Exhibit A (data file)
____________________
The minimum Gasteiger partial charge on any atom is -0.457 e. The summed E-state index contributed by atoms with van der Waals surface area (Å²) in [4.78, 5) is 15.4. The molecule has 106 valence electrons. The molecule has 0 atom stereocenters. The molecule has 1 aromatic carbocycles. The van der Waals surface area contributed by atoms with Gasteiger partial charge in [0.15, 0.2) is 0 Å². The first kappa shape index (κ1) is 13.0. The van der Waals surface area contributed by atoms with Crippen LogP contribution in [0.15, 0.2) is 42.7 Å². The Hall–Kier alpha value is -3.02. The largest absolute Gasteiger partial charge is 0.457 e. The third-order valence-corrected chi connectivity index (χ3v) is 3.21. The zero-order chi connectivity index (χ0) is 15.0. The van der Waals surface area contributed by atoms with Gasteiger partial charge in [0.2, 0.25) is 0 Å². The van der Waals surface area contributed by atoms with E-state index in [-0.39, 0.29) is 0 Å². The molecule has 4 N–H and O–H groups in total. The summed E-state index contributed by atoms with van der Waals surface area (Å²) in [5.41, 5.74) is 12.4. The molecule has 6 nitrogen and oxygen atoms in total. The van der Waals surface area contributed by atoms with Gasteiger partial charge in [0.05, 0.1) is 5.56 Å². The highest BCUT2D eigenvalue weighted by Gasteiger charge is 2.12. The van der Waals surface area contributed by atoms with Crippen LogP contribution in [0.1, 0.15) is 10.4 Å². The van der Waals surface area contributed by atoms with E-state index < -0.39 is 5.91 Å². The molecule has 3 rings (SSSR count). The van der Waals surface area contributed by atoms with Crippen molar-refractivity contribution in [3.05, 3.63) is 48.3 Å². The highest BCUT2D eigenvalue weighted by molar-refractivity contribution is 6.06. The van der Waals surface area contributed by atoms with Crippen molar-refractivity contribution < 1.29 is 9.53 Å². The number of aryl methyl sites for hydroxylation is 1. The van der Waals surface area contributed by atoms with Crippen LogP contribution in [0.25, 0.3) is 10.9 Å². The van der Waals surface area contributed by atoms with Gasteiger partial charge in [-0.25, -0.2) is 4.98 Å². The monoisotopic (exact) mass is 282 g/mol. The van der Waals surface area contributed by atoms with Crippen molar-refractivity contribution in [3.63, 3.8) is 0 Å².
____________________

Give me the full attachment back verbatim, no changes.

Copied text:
The minimum Gasteiger partial charge on any atom is -0.457 e. The summed E-state index contributed by atoms with van der Waals surface area (Å²) in [4.78, 5) is 15.4. The molecule has 106 valence electrons. The molecule has 0 atom stereocenters. The molecule has 1 aromatic carbocycles. The van der Waals surface area contributed by atoms with Gasteiger partial charge in [0.15, 0.2) is 0 Å². The first kappa shape index (κ1) is 13.0. The van der Waals surface area contributed by atoms with Crippen LogP contribution in [0.15, 0.2) is 42.7 Å². The Hall–Kier alpha value is -3.02. The largest absolute Gasteiger partial charge is 0.457 e. The third-order valence-corrected chi connectivity index (χ3v) is 3.21. The zero-order chi connectivity index (χ0) is 15.0. The van der Waals surface area contributed by atoms with Gasteiger partial charge in [0.2, 0.25) is 0 Å². The van der Waals surface area contributed by atoms with E-state index in [-0.39, 0.29) is 0 Å². The molecule has 4 N–H and O–H groups in total. The summed E-state index contributed by atoms with van der Waals surface area (Å²) in [5.41, 5.74) is 12.4. The molecule has 6 nitrogen and oxygen atoms in total. The van der Waals surface area contributed by atoms with Gasteiger partial charge in [0.05, 0.1) is 5.56 Å². The highest BCUT2D eigenvalue weighted by Gasteiger charge is 2.12. The van der Waals surface area contributed by atoms with Crippen LogP contribution in [0.1, 0.15) is 10.4 Å². The van der Waals surface area contributed by atoms with E-state index < -0.39 is 5.91 Å². The molecule has 3 rings (SSSR count). The van der Waals surface area contributed by atoms with Crippen molar-refractivity contribution in [3.05, 3.63) is 48.3 Å². The highest BCUT2D eigenvalue weighted by molar-refractivity contribution is 6.06. The van der Waals surface area contributed by atoms with Crippen molar-refractivity contribution < 1.29 is 9.53 Å². The number of aryl methyl sites for hydroxylation is 1. The van der Waals surface area contributed by atoms with Crippen LogP contribution in [0.25, 0.3) is 10.9 Å². The van der Waals surface area contributed by atoms with Gasteiger partial charge in [-0.25, -0.2) is 4.98 Å². The monoisotopic (exact) mass is 282 g/mol. The van der Waals surface area contributed by atoms with Crippen molar-refractivity contribution in [3.63, 3.8) is 0 Å².